The on rails sections are where the game’s controls really shine. The touch screen provides unparalleled accuracy that really cannot be achieved using analog sticks, and it is easy to see, based only on these portions at least, why the decision was made to make this game for the 3DS. Frantically circling around the screen and taking down enemies one by one yields lots of hearts (the game’s currency- more on this later), and provides for some genuinely exhilarating thrills.
After five minutes, Pit lands on to the ground, and takes the action directly to the streets. The game controls petty much as it did in the air, with some minor changes. You are now directly in charge of Pit’s movement as well as the camera control, so that’s one more thing you need to keep in mind as you make your way through the waves of enemies. On the ground, Pit can dodge attacks, charge straight at the enemy, or do backflips and sideflips while attacking to dodge enemy fire. Any of these maneuvers is achieved by just flicking the analog slider in the desired direction- a la ‘smashing’ in Super Smash Bros.
Ground combat also allows for close range melee combat. Whereas you automatically shoot at any enemies in the distance, if you’re in close quarters with them, Pit automatically switches to melee attacks. Melee attacks are important to keep to consider, because several enemies can only be defeated in this manner, being completely impervious to ranged shots. Of course, in several cases, you might find yourself screwed, because your weapon might not exactly be cut out for melee.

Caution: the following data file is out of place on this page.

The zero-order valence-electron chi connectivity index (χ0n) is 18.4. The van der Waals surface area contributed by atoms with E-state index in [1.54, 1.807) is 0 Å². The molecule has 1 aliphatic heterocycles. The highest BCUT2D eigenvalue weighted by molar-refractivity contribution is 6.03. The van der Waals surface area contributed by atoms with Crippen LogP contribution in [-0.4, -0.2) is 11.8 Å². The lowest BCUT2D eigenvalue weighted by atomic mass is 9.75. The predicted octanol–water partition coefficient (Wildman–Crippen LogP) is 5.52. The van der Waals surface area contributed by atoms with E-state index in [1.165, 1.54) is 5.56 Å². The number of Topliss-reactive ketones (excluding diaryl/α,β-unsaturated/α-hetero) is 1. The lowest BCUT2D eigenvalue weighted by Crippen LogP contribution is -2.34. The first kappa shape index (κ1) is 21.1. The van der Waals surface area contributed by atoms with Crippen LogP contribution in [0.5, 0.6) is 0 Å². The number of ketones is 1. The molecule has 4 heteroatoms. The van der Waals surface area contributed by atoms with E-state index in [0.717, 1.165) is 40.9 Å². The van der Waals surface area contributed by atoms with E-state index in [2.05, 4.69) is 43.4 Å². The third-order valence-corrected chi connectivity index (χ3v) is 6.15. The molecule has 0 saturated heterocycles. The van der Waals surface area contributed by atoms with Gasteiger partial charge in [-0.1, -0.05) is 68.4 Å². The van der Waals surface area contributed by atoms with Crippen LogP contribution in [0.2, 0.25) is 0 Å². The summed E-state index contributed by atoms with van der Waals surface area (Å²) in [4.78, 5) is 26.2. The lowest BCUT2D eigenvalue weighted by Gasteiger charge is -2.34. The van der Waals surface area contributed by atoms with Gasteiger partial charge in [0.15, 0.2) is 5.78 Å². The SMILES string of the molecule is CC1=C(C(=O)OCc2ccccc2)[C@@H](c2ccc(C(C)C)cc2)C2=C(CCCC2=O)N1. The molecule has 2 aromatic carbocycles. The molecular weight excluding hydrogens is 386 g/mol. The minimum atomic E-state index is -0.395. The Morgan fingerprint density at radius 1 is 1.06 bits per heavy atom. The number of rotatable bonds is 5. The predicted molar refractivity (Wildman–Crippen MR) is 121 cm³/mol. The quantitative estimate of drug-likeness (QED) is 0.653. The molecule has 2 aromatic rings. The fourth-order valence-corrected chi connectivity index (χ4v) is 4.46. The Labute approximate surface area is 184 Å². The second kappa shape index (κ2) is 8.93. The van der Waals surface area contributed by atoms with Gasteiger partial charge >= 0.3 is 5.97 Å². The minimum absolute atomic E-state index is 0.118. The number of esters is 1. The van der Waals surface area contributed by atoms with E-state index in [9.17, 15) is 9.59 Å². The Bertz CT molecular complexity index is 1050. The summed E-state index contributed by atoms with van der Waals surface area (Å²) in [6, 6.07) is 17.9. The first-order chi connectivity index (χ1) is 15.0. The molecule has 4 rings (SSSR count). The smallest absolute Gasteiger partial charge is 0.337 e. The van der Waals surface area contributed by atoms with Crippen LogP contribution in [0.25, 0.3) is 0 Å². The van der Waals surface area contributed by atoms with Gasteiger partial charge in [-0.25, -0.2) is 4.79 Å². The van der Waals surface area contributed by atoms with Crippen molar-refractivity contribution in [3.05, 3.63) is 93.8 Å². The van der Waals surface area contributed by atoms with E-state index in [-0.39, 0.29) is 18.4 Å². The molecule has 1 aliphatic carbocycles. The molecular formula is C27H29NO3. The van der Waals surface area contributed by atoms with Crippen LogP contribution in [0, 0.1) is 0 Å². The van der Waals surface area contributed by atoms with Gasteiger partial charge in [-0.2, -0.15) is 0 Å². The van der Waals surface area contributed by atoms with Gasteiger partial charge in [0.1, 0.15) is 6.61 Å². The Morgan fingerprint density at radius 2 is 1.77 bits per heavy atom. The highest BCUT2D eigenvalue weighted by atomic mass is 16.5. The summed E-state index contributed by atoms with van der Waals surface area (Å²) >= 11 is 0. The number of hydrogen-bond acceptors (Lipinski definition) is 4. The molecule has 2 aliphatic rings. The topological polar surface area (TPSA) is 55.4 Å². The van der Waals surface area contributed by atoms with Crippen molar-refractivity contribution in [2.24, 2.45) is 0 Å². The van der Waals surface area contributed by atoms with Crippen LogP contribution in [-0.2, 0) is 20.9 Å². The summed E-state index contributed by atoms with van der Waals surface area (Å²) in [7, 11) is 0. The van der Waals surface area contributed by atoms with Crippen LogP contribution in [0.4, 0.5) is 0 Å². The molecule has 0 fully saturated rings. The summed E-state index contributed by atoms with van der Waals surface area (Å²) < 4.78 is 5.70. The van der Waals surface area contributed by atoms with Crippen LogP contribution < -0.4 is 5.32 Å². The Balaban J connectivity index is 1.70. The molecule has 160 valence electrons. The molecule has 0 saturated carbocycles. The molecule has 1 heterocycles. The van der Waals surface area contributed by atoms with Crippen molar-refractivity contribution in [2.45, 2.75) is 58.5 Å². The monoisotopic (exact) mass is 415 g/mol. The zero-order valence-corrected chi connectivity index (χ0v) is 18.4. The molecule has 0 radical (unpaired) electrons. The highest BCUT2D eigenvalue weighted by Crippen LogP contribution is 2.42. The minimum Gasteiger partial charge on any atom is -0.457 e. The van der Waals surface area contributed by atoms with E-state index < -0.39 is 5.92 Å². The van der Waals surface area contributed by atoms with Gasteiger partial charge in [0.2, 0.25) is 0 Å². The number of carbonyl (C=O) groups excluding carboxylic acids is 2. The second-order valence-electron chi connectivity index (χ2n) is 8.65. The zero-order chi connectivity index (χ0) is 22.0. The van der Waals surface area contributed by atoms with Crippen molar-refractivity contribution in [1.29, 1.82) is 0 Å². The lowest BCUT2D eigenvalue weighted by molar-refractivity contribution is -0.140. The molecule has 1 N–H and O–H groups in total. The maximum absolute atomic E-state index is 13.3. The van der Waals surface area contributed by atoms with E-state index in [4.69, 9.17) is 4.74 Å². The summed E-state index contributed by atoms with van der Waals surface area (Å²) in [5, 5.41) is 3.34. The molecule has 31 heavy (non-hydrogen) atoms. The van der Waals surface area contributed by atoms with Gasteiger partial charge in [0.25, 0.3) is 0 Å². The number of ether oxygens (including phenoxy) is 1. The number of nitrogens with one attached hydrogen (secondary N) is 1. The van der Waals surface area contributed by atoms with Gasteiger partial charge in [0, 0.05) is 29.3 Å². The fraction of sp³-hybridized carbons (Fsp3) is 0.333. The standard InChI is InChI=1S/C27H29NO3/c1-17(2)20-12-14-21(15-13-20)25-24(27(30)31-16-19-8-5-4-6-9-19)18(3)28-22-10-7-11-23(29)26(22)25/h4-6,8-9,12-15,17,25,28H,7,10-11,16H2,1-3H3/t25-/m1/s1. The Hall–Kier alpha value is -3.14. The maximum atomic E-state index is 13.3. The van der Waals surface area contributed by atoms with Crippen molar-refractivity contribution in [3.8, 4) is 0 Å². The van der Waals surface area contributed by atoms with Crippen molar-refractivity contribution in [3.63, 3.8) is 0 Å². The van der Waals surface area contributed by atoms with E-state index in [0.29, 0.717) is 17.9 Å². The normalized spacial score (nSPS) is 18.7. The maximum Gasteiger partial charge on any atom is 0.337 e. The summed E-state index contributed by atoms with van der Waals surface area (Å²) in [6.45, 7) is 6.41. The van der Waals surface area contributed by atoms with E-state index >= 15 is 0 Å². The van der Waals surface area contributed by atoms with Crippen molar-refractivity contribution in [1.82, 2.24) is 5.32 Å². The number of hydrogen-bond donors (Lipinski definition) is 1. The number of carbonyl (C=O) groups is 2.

This brings me to the next point- the sheer, staggering amount of weapons the game offers. There are nine different types of weapons that Kid Icarus offers, from cannons to bows, from orbitars to bows, and clubs and palms and everything in between. Some of these weapon classes are more suited to close range combat- like clubs- while others are great for ranged combat, but fail at melee- like bows.